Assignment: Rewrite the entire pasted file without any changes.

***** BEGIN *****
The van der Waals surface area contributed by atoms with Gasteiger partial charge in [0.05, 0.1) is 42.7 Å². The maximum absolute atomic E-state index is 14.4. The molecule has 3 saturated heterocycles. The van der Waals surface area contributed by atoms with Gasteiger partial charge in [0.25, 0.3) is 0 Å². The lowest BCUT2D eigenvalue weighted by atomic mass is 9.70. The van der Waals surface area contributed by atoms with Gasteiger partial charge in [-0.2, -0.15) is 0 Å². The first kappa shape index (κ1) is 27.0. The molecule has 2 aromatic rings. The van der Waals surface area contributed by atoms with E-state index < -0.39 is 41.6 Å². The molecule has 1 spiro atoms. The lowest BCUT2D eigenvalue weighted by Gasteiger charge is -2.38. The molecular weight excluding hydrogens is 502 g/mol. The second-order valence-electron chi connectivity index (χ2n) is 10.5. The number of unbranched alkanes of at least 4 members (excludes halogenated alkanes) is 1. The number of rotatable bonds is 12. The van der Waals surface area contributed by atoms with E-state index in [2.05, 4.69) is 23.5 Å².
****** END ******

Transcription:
The van der Waals surface area contributed by atoms with Gasteiger partial charge in [0.05, 0.1) is 42.7 Å². The maximum absolute atomic E-state index is 14.4. The molecule has 3 saturated heterocycles. The van der Waals surface area contributed by atoms with Gasteiger partial charge in [0.25, 0.3) is 0 Å². The lowest BCUT2D eigenvalue weighted by atomic mass is 9.70. The van der Waals surface area contributed by atoms with Gasteiger partial charge in [-0.2, -0.15) is 0 Å². The first kappa shape index (κ1) is 27.0. The molecule has 2 aromatic rings. The van der Waals surface area contributed by atoms with E-state index < -0.39 is 41.6 Å². The molecule has 1 spiro atoms. The lowest BCUT2D eigenvalue weighted by Gasteiger charge is -2.38. The molecular weight excluding hydrogens is 502 g/mol. The second-order valence-electron chi connectivity index (χ2n) is 10.5. The number of unbranched alkanes of at least 4 members (excludes halogenated alkanes) is 1. The number of rotatable bonds is 12. The van der Waals surface area contributed by atoms with E-state index in [2.05, 4.69) is 23.5 Å².